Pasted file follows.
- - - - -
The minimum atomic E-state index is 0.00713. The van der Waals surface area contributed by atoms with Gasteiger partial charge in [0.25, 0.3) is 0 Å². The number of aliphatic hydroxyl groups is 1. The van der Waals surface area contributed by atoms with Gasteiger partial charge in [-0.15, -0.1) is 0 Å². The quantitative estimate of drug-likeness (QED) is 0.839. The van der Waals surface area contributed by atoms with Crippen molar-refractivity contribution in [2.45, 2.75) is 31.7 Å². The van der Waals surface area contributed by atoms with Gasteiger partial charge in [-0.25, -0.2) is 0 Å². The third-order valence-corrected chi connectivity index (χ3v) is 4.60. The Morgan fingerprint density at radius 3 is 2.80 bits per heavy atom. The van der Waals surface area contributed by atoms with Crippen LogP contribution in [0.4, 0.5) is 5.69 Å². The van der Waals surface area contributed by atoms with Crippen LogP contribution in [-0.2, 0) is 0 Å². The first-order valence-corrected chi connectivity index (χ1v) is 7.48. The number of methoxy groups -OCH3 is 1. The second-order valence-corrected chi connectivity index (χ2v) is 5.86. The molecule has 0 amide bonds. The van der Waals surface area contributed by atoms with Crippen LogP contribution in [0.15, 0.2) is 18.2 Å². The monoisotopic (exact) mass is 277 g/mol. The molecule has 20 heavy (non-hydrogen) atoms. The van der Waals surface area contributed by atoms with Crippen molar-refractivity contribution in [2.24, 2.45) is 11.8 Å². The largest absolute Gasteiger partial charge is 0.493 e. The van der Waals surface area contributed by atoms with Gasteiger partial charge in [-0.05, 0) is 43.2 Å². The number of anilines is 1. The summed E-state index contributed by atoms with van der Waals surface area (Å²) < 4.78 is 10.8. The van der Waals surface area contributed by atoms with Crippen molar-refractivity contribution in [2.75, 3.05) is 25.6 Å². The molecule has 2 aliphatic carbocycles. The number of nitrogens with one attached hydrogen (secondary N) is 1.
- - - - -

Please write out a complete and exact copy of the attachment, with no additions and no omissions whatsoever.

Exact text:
The minimum atomic E-state index is 0.00713. The van der Waals surface area contributed by atoms with Gasteiger partial charge in [0.25, 0.3) is 0 Å². The number of aliphatic hydroxyl groups is 1. The van der Waals surface area contributed by atoms with Gasteiger partial charge in [-0.15, -0.1) is 0 Å². The quantitative estimate of drug-likeness (QED) is 0.839. The van der Waals surface area contributed by atoms with Crippen molar-refractivity contribution in [2.45, 2.75) is 31.7 Å². The van der Waals surface area contributed by atoms with Gasteiger partial charge in [-0.25, -0.2) is 0 Å². The third-order valence-corrected chi connectivity index (χ3v) is 4.60. The Morgan fingerprint density at radius 3 is 2.80 bits per heavy atom. The van der Waals surface area contributed by atoms with Crippen LogP contribution in [0.4, 0.5) is 5.69 Å². The van der Waals surface area contributed by atoms with Crippen LogP contribution in [-0.2, 0) is 0 Å². The first-order valence-corrected chi connectivity index (χ1v) is 7.48. The number of methoxy groups -OCH3 is 1. The second-order valence-corrected chi connectivity index (χ2v) is 5.86. The molecule has 0 amide bonds. The van der Waals surface area contributed by atoms with Crippen LogP contribution in [0.15, 0.2) is 18.2 Å². The monoisotopic (exact) mass is 277 g/mol. The molecule has 20 heavy (non-hydrogen) atoms. The van der Waals surface area contributed by atoms with Crippen molar-refractivity contribution in [2.24, 2.45) is 11.8 Å². The largest absolute Gasteiger partial charge is 0.493 e. The van der Waals surface area contributed by atoms with Gasteiger partial charge in [-0.05, 0) is 43.2 Å². The number of anilines is 1. The summed E-state index contributed by atoms with van der Waals surface area (Å²) < 4.78 is 10.8. The van der Waals surface area contributed by atoms with Crippen molar-refractivity contribution in [2.75, 3.05) is 25.6 Å². The molecule has 2 aliphatic carbocycles. The number of nitrogens with one attached hydrogen (secondary N) is 1.